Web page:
New section? No problem...Rinse and repeat. Go ahead, scroll down through Paul Ryan's Path to Prosperity.  What patterns do you discern in each section?

His every "solution" would take away from those without, while doing nothing to actually address the budget crisis.

You want to address the budget? Start charging corporations and the wealthy their fair share in taxes. Income earnings are earnings whether you worked 80 hrs or bought the right stocks. Quit giving outrageous chunks of taxpayer money to corporations that have more wealth than multiple governments combined, they don't fucking need money -  they already have it. Scrap medicaid? How about all congressional employees including the president get on medicaid and then cut the congressional healthcare coverage (an expensive and redundant program)? Oh, and  rather than paying these congress people whatever they choose to pay themselves, how about we reduce their pay to the minimum wage in their home states? Save taxpayers countless billions over the lifetime of the Republic. Besides, if it's good enough for the American people, it is good enough for our leaders, who are part of and servants to US.

Speaking of saving the Republic money over its lifetime, how about we scrap the lifetime pay benefits accrued through service in congress? One term in congress and the paychecks roll on. Wait, what? Yes, one term and the pay checks keep coming. Let's put a stop to that. Additionally, congressional welfare recipients ought to be drug tested before, during, and after taking office, pop positive and lose all benefits. Life-time secret service for ex-congress? Why? They know American secrets? They could be used as tools for terrorists? Why not put them in witness protection and save tax payers the money? No one is kidnapping Bob Dole, waiter.

Besides, if its good enough for the average person hiding from the mafia, it's good enough to hide a few congress people from potential terrorists. If they want to stay in the lime-light after office, they can hire body guards as a tax deductible business expense given their decision to chase fame is a business choice. The American people shouldn't be required to take fiscal responsibility for congressional people desiring the spotlight.

Public servants caught embezzling, misappropriating, or otherwise stealing from the American treasury ought to be whipped on the steps of the Jefferson monument then sent to prison...actual maximum security prison and not minimum security resort prison. In prison, they would then lose all the benefits of having served in congress and gain all the benefits of a felon serving 10-20 for defrauding the American people. Let us not forget the benefits of Bubba - just tell him the congress person molested young America and watch what happens.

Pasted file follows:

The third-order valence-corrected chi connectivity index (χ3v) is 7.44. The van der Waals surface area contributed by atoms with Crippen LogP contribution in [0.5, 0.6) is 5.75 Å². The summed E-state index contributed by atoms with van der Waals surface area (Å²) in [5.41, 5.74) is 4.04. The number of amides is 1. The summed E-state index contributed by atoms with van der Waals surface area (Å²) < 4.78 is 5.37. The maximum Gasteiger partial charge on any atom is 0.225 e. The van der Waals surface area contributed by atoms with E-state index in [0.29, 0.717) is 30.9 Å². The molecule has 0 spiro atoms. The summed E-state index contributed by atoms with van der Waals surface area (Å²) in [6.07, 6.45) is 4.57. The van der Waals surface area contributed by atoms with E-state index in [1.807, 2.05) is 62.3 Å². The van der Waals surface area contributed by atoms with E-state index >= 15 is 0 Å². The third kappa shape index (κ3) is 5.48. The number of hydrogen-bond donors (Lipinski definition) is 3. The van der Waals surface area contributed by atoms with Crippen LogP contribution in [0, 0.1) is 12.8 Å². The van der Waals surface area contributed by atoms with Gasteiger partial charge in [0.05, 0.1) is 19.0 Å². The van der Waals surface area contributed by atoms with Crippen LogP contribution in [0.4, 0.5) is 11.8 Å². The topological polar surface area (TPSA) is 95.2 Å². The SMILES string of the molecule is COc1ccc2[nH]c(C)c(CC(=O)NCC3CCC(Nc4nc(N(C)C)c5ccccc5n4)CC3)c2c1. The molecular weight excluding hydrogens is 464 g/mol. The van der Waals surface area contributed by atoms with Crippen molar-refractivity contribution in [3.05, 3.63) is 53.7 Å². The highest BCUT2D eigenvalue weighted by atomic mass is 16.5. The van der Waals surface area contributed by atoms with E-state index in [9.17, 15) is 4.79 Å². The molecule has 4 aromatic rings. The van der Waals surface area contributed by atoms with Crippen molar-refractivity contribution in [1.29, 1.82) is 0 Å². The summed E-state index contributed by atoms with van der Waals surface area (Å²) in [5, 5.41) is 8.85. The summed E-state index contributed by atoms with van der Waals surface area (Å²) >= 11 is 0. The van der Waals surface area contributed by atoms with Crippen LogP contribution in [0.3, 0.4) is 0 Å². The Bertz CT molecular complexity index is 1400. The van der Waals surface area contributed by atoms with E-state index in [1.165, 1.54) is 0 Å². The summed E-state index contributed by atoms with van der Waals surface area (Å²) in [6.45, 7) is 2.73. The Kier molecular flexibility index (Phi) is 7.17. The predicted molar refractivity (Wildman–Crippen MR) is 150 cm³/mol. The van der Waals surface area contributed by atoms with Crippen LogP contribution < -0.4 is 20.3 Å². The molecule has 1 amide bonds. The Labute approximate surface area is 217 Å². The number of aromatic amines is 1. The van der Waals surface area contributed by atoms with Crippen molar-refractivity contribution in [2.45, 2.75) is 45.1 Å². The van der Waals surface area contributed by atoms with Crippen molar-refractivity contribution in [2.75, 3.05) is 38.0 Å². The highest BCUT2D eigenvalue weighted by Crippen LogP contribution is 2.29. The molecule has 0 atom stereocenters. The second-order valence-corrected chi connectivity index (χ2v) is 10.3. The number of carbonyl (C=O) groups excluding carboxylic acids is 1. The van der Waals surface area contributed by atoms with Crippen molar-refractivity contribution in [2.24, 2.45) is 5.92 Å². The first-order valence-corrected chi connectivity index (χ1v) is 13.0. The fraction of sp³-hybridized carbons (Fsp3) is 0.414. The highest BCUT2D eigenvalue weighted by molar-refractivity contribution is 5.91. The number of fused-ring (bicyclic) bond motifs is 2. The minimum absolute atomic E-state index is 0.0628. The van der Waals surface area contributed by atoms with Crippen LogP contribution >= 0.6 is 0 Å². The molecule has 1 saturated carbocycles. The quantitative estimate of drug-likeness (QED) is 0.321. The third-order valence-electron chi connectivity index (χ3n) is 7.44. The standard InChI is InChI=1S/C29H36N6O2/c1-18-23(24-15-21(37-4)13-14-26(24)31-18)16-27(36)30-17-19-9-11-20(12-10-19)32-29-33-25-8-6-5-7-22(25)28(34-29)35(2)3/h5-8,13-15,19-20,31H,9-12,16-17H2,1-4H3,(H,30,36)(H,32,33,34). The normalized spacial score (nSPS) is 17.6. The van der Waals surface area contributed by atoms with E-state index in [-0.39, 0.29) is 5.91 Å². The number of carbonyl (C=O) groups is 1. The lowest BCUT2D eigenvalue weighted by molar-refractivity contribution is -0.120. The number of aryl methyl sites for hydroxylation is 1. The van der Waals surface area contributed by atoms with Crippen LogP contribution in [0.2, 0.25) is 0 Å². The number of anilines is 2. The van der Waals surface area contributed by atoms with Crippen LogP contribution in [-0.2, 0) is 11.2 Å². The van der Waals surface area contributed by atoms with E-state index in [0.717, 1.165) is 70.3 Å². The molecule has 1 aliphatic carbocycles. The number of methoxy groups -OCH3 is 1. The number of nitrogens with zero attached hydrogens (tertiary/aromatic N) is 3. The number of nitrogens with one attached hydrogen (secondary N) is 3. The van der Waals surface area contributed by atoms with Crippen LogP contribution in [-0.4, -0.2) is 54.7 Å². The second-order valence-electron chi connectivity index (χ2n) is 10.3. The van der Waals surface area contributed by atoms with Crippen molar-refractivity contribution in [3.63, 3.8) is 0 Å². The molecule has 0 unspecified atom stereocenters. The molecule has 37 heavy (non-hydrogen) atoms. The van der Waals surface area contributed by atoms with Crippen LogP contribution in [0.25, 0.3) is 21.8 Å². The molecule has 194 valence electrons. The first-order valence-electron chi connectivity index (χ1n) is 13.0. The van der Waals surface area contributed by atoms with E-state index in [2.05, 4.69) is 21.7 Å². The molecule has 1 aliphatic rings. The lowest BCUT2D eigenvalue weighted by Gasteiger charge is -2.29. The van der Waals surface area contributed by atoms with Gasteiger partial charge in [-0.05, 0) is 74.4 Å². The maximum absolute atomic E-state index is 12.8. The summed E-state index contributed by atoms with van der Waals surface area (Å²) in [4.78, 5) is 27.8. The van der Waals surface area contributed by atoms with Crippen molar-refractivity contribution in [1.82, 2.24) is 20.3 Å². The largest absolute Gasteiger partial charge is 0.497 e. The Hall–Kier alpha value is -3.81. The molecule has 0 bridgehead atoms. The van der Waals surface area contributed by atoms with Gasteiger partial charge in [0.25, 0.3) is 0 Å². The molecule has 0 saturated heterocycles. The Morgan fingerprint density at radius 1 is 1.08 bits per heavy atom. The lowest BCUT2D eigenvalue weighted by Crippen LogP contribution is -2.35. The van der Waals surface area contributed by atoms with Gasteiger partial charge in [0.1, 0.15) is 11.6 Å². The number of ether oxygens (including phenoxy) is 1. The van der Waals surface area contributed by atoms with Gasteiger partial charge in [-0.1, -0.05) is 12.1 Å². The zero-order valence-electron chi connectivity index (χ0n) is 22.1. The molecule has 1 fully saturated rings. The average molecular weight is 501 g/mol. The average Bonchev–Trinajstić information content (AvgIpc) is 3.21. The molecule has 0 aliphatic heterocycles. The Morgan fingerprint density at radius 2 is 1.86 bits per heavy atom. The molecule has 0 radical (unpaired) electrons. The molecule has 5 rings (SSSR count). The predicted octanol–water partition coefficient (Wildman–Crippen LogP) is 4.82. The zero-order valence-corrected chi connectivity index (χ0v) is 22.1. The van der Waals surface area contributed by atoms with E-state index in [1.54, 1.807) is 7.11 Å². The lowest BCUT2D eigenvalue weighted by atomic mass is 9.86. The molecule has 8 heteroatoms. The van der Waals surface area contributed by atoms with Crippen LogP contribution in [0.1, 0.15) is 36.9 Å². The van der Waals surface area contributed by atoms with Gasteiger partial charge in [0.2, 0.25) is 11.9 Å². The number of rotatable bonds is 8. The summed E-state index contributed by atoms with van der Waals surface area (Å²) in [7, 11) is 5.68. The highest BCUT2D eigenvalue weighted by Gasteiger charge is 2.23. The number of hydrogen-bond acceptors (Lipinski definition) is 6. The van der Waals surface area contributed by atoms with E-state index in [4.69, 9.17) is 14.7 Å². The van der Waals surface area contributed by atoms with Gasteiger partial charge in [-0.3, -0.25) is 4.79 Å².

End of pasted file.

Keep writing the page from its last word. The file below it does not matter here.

We'd be doing far better for our country to hold these traitors to the standards they set for us, than we would be to listen to any more of their fiscal plans. Ryan's budget plan reads like the road to map to hell as dictated by that electronic chick GPS voice that takes us down every construction bottleneck in the country. Want to extend the years we feel the pains of this first global depression of the 21st century? Then vote for Romney and Ryan and let them enact this medieval plan. Like Chicken Little, you'll all be screaming, "The sky is falling!" while ducking under your cardboard boxes and kissing your chubby yet malnourished asses goodbye.

Update on 2nd Annual Finley Experience International Views Contest

Apologies for the way late posting (24 August 2012)...

For the Second Annual Finley Experience International Views Contest, the winner is Russia!
That means Russia is the winner two years in a row! And, I now owe Russia a lot of poems.

Any country out there think they can take Russia for the Third Annual Finley Experience International Views Contest?

United Kingdom

I'm already a couple of poems in debt to Russia, so, this works out well! More poems for Russia (cool prize, huh?) Fortunately, I've already got a couple in the works. Nope. I'm not telling. So quit asking. You'll know when they get here. ;)

Oh, and the Third International Views Contest began on the 1st of June! So, in the words of Ratrace: "Go! Go!" It ends 31 May 2013.

Finley's Newest Poetry in Helium.com Poetry Contest (May 2012)

Helium.com Creative Writing Contest title:
Poetry: Inspired by Galveston, Tx.

Helium.com Creative Writing Contest title:
Poetry: Inspired by San Diego, Ca.

Helium.com Creative Writing Contest title:
Poetry: Inspired by Key West, Fl.

Helium.com Creative Writing Contest title:
Poetry: Inspired by Hollywood, Ca.

18 May 2012

Finley Experience 2nd Annual "International Views" Contest

Hey Ya'll,

In case you were wondering about the contest, we're still rolling along. I owe Russia an apology and a number of additional poems (they only got one out of me last year). As it stands, Russia is well on the way to being the winner for a second year in a row. Now, Germany, you're trailing behind by nearly 400 views, there's still a couple of weeks left in the contest and as we all know the internet is a virus.

So, here's the Google Analytic standings as of 4:20 am 18 May 2012.

United Kingdom

Regardless of who wins, I still owe Russia a couple of poems. So, now that I've graduated, perhaps they'll flow easily.

Vale mea amici!

Some Nights by FUN

(*Please Note: We the People of the United States of America are citizens of a Constitutional Republic, a.k.a. The Republic. We are not a direct democracy like some believe. By the Constitution, we are a Representative Democracy. We elect representation to defend the Constitution and the People. We placed our faith with government in the people, not in monarchs, not in career politicians, but in the People.

You want changes? Then, it is time for you to take an active interest in the good of the Republic. Do not leave governance to career politicians. Run for office. Vote for third, fourth, and fifth parties.)

This November vote them all out!
Clean Out Congress or Bust!

Take Me to Church by Hozier

* 26 JUNE 2015 * LGBT Rights Victory *
read the Supreme Court's opinion:


What Would the Dude Do?